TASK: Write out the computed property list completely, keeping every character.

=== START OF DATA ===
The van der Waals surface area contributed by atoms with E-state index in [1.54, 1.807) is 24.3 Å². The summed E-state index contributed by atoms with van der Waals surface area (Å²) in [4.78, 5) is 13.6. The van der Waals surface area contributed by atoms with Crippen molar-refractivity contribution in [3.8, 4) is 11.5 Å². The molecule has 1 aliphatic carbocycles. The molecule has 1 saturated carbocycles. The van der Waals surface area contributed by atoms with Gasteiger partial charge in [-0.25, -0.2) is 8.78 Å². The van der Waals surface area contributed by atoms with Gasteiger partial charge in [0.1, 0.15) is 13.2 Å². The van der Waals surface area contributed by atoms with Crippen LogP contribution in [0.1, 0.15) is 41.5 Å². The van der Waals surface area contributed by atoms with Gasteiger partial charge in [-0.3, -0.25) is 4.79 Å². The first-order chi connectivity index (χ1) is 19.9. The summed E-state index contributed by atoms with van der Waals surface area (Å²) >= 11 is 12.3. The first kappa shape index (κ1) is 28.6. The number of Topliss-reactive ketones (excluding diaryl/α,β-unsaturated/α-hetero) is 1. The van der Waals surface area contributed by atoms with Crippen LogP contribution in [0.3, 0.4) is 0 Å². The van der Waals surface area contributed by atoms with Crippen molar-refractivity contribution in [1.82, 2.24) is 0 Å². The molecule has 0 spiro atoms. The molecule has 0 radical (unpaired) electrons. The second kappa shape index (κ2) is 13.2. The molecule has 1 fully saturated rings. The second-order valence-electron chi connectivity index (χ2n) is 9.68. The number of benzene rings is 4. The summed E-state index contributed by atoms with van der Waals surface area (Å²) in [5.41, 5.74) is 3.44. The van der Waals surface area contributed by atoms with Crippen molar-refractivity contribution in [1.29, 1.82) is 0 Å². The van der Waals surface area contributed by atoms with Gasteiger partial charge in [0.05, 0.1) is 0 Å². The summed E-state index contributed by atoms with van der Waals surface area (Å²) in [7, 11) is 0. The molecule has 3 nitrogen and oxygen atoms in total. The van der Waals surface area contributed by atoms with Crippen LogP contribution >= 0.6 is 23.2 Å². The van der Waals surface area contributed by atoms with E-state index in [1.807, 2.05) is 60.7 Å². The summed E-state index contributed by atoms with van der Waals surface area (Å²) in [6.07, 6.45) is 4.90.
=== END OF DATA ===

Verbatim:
The van der Waals surface area contributed by atoms with E-state index in [1.54, 1.807) is 24.3 Å². The summed E-state index contributed by atoms with van der Waals surface area (Å²) in [4.78, 5) is 13.6. The van der Waals surface area contributed by atoms with Crippen molar-refractivity contribution in [3.8, 4) is 11.5 Å². The molecule has 1 aliphatic carbocycles. The molecule has 1 saturated carbocycles. The van der Waals surface area contributed by atoms with Gasteiger partial charge in [-0.25, -0.2) is 8.78 Å². The van der Waals surface area contributed by atoms with Gasteiger partial charge in [0.1, 0.15) is 13.2 Å². The van der Waals surface area contributed by atoms with Crippen LogP contribution in [0.1, 0.15) is 41.5 Å². The van der Waals surface area contributed by atoms with Gasteiger partial charge in [-0.3, -0.25) is 4.79 Å². The first-order chi connectivity index (χ1) is 19.9. The summed E-state index contributed by atoms with van der Waals surface area (Å²) >= 11 is 12.3. The first kappa shape index (κ1) is 28.6. The number of Topliss-reactive ketones (excluding diaryl/α,β-unsaturated/α-hetero) is 1. The van der Waals surface area contributed by atoms with Crippen LogP contribution in [0.3, 0.4) is 0 Å². The van der Waals surface area contributed by atoms with Crippen molar-refractivity contribution in [1.82, 2.24) is 0 Å². The molecule has 0 spiro atoms. The molecule has 0 radical (unpaired) electrons. The second kappa shape index (κ2) is 13.2. The molecule has 1 fully saturated rings. The second-order valence-electron chi connectivity index (χ2n) is 9.68. The number of benzene rings is 4. The summed E-state index contributed by atoms with van der Waals surface area (Å²) in [5.41, 5.74) is 3.44. The van der Waals surface area contributed by atoms with Crippen molar-refractivity contribution in [1.29, 1.82) is 0 Å². The van der Waals surface area contributed by atoms with Gasteiger partial charge in [0.05, 0.1) is 0 Å². The summed E-state index contributed by atoms with van der Waals surface area (Å²) in [7, 11) is 0. The molecule has 3 nitrogen and oxygen atoms in total. The van der Waals surface area contributed by atoms with Crippen LogP contribution >= 0.6 is 23.2 Å². The van der Waals surface area contributed by atoms with E-state index in [1.807, 2.05) is 60.7 Å². The summed E-state index contributed by atoms with van der Waals surface area (Å²) in [6.07, 6.45) is 4.90.